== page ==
A software package a day: LLBLGen

LLBLGen is a Object Relation Mapper, or ORM. We started using it long before LINQ to SQL was available (or even discussed) and it have provided years of reliable data access with type safety that ADO.NET doesn’t provide inherently. (One can hand craft classes to mask this problem, but LLBLGen does that automatically via a code generator.) The question that I now have is with all the LINQ to Entities, should I continue to move forward with LLBLGen?

I have several pages on my site describing how to use LLBLGen… these pages were created in part to support other members in the team’s questions about basic operations of LLBLGen that are not well documented. This is not to say the documentation for LLBLGen is poor, but the basics are offloaded into example projects which makes a quick lookup of common usage patterns harder than it should have been. In part, this is because of the flexibility of LLBLGen: it supports multiple options which makes any specific use of the system somewhat unique. Enabling null types, how the classes are generated and extended, choosing between adapter (tight control over data access timing) and self servicing (which has excellent ease of use) and more all play into how the program is used.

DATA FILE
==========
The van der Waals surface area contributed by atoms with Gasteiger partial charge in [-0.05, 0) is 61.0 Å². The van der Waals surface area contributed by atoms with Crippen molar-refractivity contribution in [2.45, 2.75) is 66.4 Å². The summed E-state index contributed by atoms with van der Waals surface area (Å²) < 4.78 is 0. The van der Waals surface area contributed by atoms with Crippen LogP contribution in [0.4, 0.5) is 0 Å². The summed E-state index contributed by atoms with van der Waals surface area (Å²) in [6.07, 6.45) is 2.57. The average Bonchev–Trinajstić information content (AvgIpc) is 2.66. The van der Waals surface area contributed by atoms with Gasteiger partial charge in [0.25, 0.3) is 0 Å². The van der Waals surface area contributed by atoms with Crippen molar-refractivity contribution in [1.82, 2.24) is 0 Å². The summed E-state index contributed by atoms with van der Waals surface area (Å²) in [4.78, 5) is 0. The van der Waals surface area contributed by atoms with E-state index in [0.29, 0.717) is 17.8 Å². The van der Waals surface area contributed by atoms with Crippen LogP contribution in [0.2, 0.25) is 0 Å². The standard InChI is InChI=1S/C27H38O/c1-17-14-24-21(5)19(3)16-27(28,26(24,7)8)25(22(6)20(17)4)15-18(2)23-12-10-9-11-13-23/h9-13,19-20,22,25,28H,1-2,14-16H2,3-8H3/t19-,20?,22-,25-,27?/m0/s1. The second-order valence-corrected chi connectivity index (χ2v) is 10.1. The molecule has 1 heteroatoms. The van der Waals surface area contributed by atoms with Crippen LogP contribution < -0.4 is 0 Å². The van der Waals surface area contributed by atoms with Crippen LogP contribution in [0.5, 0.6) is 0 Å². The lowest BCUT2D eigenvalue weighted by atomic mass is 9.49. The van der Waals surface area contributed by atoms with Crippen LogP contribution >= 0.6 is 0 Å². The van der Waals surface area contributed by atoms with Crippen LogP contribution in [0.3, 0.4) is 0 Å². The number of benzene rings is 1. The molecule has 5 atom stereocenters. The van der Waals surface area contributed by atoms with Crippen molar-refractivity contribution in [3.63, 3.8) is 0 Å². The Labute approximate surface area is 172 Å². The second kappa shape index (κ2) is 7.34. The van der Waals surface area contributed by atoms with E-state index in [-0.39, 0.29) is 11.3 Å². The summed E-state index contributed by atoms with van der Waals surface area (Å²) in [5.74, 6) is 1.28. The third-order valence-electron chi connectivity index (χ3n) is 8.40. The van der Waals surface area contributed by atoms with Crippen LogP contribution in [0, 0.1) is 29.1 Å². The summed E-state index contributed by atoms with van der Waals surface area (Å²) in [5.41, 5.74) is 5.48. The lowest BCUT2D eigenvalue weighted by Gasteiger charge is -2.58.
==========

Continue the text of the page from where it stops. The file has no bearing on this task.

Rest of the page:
We are now experimenting with dropping LINQ to Entities queries in place of our LLBLGen code. For now, LLBLGen has felt more mature and we have hit some roadblocks in more complex scenarios, but the draw of using the “standard” technology for a platform is appealing.

All of that out of the way, I can say that LLBLGen has been the backbone of my data access strategy for a very long time and it is hard to go wrong with the product. It is inexpensive, powerful and provides a strong basis upon which one can build upon to create their high level data objects or business tier. Even if LINQ to Entities works out, we will still be using LLBLGen in many situations for a long time. If you have found other solutions lacking, it is worth taking a look at LLBLGen.